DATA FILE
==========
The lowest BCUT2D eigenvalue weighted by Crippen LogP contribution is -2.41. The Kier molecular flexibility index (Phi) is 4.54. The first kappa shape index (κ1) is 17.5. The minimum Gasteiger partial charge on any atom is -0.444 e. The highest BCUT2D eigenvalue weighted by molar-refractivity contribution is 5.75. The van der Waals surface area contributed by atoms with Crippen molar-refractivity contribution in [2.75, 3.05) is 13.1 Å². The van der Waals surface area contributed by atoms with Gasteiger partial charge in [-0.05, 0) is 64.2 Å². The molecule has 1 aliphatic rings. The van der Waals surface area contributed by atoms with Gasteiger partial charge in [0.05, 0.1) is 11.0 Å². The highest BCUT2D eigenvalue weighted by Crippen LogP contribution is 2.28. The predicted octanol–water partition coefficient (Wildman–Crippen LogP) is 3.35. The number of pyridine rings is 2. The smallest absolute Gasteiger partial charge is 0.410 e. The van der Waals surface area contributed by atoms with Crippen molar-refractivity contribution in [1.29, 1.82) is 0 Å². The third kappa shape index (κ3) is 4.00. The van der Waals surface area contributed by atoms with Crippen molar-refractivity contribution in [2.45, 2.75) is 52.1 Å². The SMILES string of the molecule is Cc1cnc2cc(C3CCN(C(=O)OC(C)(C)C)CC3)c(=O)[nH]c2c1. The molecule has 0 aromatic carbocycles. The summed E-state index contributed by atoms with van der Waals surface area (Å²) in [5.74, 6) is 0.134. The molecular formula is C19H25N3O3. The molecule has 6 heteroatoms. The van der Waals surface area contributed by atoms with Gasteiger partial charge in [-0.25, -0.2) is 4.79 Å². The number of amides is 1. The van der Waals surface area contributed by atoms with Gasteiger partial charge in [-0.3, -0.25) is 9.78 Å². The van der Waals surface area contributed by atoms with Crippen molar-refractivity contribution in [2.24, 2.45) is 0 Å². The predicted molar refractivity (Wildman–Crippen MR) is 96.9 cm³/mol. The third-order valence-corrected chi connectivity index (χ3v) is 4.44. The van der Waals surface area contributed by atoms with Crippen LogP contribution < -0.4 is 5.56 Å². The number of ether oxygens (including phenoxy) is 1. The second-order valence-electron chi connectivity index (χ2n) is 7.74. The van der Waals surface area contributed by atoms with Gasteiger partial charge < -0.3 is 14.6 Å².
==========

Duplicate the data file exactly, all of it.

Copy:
The lowest BCUT2D eigenvalue weighted by Crippen LogP contribution is -2.41. The Kier molecular flexibility index (Phi) is 4.54. The first kappa shape index (κ1) is 17.5. The minimum Gasteiger partial charge on any atom is -0.444 e. The highest BCUT2D eigenvalue weighted by molar-refractivity contribution is 5.75. The van der Waals surface area contributed by atoms with Crippen molar-refractivity contribution in [2.75, 3.05) is 13.1 Å². The van der Waals surface area contributed by atoms with Gasteiger partial charge in [-0.05, 0) is 64.2 Å². The molecule has 1 aliphatic rings. The van der Waals surface area contributed by atoms with Gasteiger partial charge in [0.05, 0.1) is 11.0 Å². The highest BCUT2D eigenvalue weighted by Crippen LogP contribution is 2.28. The predicted octanol–water partition coefficient (Wildman–Crippen LogP) is 3.35. The number of pyridine rings is 2. The smallest absolute Gasteiger partial charge is 0.410 e. The van der Waals surface area contributed by atoms with Crippen molar-refractivity contribution in [1.29, 1.82) is 0 Å². The third kappa shape index (κ3) is 4.00. The van der Waals surface area contributed by atoms with Crippen molar-refractivity contribution in [2.45, 2.75) is 52.1 Å². The SMILES string of the molecule is Cc1cnc2cc(C3CCN(C(=O)OC(C)(C)C)CC3)c(=O)[nH]c2c1. The molecule has 0 aromatic carbocycles. The summed E-state index contributed by atoms with van der Waals surface area (Å²) in [5.74, 6) is 0.134. The molecular formula is C19H25N3O3. The molecule has 6 heteroatoms. The van der Waals surface area contributed by atoms with Gasteiger partial charge in [-0.25, -0.2) is 4.79 Å². The number of amides is 1. The van der Waals surface area contributed by atoms with Gasteiger partial charge in [-0.3, -0.25) is 9.78 Å². The van der Waals surface area contributed by atoms with Crippen molar-refractivity contribution in [2.24, 2.45) is 0 Å². The predicted molar refractivity (Wildman–Crippen MR) is 96.9 cm³/mol. The third-order valence-corrected chi connectivity index (χ3v) is 4.44. The van der Waals surface area contributed by atoms with Crippen LogP contribution < -0.4 is 5.56 Å². The number of ether oxygens (including phenoxy) is 1. The second-order valence-electron chi connectivity index (χ2n) is 7.74. The van der Waals surface area contributed by atoms with Gasteiger partial charge < -0.3 is 14.6 Å².